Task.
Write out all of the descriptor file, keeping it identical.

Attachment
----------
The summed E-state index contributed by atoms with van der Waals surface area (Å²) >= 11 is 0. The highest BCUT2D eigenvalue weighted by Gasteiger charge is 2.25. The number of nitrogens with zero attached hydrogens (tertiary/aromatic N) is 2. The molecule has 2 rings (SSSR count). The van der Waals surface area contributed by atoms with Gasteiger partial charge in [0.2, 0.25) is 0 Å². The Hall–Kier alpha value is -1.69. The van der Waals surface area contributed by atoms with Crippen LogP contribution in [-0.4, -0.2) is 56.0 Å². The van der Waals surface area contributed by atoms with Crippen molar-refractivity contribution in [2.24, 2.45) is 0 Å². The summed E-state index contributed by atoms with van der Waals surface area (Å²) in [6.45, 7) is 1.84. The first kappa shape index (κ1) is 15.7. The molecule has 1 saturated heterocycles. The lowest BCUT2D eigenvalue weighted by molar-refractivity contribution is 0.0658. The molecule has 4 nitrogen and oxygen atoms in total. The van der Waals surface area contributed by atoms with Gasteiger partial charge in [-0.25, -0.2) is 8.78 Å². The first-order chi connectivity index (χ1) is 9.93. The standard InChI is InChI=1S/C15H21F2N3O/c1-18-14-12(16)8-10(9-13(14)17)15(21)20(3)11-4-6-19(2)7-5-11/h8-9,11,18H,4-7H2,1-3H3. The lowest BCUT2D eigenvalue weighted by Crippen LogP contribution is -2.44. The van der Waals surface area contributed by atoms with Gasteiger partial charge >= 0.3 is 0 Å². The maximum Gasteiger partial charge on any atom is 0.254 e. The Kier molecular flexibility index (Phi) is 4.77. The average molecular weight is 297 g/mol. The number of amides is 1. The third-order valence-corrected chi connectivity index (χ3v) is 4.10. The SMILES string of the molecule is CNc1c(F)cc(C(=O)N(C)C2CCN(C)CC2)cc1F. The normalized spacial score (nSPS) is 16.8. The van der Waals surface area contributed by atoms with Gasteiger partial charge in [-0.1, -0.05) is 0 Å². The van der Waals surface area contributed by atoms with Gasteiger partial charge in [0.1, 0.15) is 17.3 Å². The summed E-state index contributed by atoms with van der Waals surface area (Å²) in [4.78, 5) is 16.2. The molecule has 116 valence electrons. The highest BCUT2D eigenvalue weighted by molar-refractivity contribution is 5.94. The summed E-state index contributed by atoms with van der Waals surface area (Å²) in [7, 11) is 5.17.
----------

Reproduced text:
The summed E-state index contributed by atoms with van der Waals surface area (Å²) >= 11 is 0. The highest BCUT2D eigenvalue weighted by Gasteiger charge is 2.25. The number of nitrogens with zero attached hydrogens (tertiary/aromatic N) is 2. The molecule has 2 rings (SSSR count). The van der Waals surface area contributed by atoms with Gasteiger partial charge in [0.2, 0.25) is 0 Å². The Hall–Kier alpha value is -1.69. The van der Waals surface area contributed by atoms with Crippen LogP contribution in [-0.4, -0.2) is 56.0 Å². The van der Waals surface area contributed by atoms with Crippen molar-refractivity contribution in [2.24, 2.45) is 0 Å². The summed E-state index contributed by atoms with van der Waals surface area (Å²) in [6.45, 7) is 1.84. The first kappa shape index (κ1) is 15.7. The molecule has 1 saturated heterocycles. The lowest BCUT2D eigenvalue weighted by molar-refractivity contribution is 0.0658. The molecule has 4 nitrogen and oxygen atoms in total. The van der Waals surface area contributed by atoms with Gasteiger partial charge in [-0.25, -0.2) is 8.78 Å². The first-order chi connectivity index (χ1) is 9.93. The standard InChI is InChI=1S/C15H21F2N3O/c1-18-14-12(16)8-10(9-13(14)17)15(21)20(3)11-4-6-19(2)7-5-11/h8-9,11,18H,4-7H2,1-3H3. The lowest BCUT2D eigenvalue weighted by Crippen LogP contribution is -2.44. The van der Waals surface area contributed by atoms with Gasteiger partial charge >= 0.3 is 0 Å². The maximum Gasteiger partial charge on any atom is 0.254 e. The Kier molecular flexibility index (Phi) is 4.77. The average molecular weight is 297 g/mol. The number of amides is 1. The third-order valence-corrected chi connectivity index (χ3v) is 4.10. The SMILES string of the molecule is CNc1c(F)cc(C(=O)N(C)C2CCN(C)CC2)cc1F. The normalized spacial score (nSPS) is 16.8. The van der Waals surface area contributed by atoms with Gasteiger partial charge in [-0.1, -0.05) is 0 Å². The van der Waals surface area contributed by atoms with Gasteiger partial charge in [0.1, 0.15) is 17.3 Å². The summed E-state index contributed by atoms with van der Waals surface area (Å²) in [4.78, 5) is 16.2. The molecule has 116 valence electrons. The highest BCUT2D eigenvalue weighted by molar-refractivity contribution is 5.94. The summed E-state index contributed by atoms with van der Waals surface area (Å²) in [7, 11) is 5.17.